THE ROBINSON LIBRARY
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Snakes do not have especially keen senses of sight or hearing. They rely instead on special sense organs to provide them with information about their environment.
Snakes have an eye on each side of the head, giving them a wide field of view, but they cannot focus them well and have sharp vision for only a short distance.
Snakes lack outer ears and eardrums, but they do have inner ears and can hear a limited range of sounds carried in the air. Certain bones in a snake's head respond to sound waves and transmit them to the inner ear.
A snake's tongue has few taste buds. It is used with an organ of smell called the Jacobson's organ, which, along with the nostrils, provides snakes with a keen sense of smell. The Jacobson's organ consists of two hollow sacs in the roof of a snake's mouth, each of which has many nerve endings that are extremely sensitive to odors. A snake sticks out its tongue to pick up scent particles in the air or on the ground or some other surface. When the snake pulls its tongue back into the mouth, theseparticles enter the Jacobson's organ. The organ enables a snake to follow the scent trail of its prey.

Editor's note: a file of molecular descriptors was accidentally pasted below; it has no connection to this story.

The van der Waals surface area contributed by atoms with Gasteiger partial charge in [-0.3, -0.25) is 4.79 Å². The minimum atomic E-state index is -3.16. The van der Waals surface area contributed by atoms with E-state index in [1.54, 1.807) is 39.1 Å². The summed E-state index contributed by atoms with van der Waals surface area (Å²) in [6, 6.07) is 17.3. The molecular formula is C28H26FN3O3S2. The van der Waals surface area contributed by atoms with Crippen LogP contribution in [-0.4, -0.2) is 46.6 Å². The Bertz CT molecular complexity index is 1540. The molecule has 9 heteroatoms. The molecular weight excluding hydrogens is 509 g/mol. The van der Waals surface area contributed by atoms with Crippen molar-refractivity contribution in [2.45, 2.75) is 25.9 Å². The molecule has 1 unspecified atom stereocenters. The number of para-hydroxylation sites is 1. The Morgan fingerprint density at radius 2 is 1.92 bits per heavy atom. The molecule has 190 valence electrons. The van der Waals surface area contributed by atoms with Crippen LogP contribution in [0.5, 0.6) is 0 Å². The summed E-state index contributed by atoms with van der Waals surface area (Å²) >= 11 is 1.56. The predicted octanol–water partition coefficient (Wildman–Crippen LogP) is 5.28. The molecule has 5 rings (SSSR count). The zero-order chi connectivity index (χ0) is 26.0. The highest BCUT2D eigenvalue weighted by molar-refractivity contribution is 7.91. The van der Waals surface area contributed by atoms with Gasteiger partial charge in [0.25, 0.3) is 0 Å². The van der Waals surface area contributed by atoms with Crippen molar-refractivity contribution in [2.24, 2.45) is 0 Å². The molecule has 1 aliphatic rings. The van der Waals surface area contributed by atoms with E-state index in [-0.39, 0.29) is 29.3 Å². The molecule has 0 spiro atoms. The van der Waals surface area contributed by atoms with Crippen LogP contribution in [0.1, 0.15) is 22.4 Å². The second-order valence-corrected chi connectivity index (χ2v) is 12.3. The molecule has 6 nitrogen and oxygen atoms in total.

Certain snakes also have special heat-sensitive pit organs. Pit vipers have two pit organs, one on each side of the head between the eye and nostril. Some boas and pythons have many pits along the lip of the upper jaw. Pit organs enable a snake to detect the exact location of another animal by the body heat it gives off. As the snake moves its head from side to side, the pit organs detect changes in the air temperature. The snake can then accurately direct its strike, even in the dark. A snake with pit organs can sense a change in temperature near its head of less than 1° F. (0.5° C).
Robinson Library >> Reptiles and
Amphibians >> Suborder Serpentes
This page was last updated on June 12, 2018.